Eye movements and parafoveal processing during reading in Korean

Eye movements and parafoveal processing during reading in Korean Parafoveal word processing was examined during Korean reading. Twenty-four native speakers of Korean read sentences in two conditions while their eye movements were being monitored. The boundary paradigm (Rayner, 1975) was used to create a mismatch between characters displayed before and after an eye movement contingent display change. In the first condition, the critical previews were correct case markers in terms of syntactic category (e.g., object marker for an object noun) but with a phonologically incorrect form (e.g., using 를 instead of 을 when the preceding noun ends with a consonant). In the second condition, incorrect case markers in terms of syntactic category were used, creating a semantic mismatch between preview and target. Results include a small but significant parafovea-on-fovea effect on the preceding fixation, combined with a large effect on late measures of target word reading when a syntactically incorrect preview was presented. These results indicate that skilled Korean readers are quite sensitive to high-level linguistic information available in the parafovea. http://www.deepdyve.com/assets/images/DeepDyve-Logo-lg.png Reading and Writing Springer Journals

Eye movements and parafoveal processing during reading in Korean

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Publisher
Springer Netherlands
Copyright
Copyright © 2011 by Springer Science+Business Media B.V.
Subject
Linguistics; Language and Literature; Psycholinguistics; Education, general; Neurology; Literacy
ISSN
0922-4777
eISSN
1573-0905
D.O.I.
10.1007/s11145-011-9349-0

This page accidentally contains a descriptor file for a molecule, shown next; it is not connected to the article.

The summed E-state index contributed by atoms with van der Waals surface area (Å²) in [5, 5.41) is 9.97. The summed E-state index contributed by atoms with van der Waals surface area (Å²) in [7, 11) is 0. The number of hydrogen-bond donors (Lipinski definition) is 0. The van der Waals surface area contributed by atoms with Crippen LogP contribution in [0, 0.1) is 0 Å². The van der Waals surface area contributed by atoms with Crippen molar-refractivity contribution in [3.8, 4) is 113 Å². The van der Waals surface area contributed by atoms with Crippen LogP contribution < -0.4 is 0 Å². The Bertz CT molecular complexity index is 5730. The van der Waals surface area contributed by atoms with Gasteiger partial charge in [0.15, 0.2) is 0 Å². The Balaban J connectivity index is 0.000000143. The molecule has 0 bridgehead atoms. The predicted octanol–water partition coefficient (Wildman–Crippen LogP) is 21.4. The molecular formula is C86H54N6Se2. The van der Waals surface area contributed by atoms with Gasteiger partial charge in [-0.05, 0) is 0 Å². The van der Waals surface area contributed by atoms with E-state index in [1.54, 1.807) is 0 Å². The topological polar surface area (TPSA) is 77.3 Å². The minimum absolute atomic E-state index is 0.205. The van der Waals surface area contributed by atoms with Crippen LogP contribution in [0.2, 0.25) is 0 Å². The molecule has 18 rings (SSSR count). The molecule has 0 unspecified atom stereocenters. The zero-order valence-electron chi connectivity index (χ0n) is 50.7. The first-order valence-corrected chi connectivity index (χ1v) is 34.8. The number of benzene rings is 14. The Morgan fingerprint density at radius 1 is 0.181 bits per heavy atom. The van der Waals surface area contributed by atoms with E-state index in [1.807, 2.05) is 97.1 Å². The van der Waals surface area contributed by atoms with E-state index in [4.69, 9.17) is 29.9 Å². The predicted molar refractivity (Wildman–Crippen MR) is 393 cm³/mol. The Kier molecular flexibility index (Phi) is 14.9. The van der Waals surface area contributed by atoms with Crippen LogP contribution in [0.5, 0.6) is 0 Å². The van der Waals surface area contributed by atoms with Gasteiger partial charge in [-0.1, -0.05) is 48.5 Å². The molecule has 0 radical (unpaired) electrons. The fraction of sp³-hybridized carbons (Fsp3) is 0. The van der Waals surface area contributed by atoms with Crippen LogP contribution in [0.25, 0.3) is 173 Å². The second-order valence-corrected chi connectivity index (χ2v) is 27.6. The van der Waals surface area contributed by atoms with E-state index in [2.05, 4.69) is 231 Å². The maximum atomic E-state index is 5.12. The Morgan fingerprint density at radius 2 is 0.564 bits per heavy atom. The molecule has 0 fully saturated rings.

Publisher site
See Article on Publisher Site

Abstract

Parafoveal word processing was examined during Korean reading. Twenty-four native speakers of Korean read sentences in two conditions while their eye movements were being monitored. The boundary paradigm (Rayner, 1975) was used to create a mismatch between characters displayed before and after an eye movement contingent display change. In the first condition, the critical previews were correct case markers in terms of syntactic category (e.g., object marker for an object noun) but with a phonologically incorrect form (e.g., using 를 instead of 을 when the preceding noun ends with a consonant). In the second condition, incorrect case markers in terms of syntactic category were used, creating a semantic mismatch between preview and target. Results include a small but significant parafovea-on-fovea effect on the preceding fixation, combined with a large effect on late measures of target word reading when a syntactically incorrect preview was presented. These results indicate that skilled Korean readers are quite sensitive to high-level linguistic information available in the parafovea.

Journal

Reading and WritingSpringer Journals

Published: Dec 17, 2011

References

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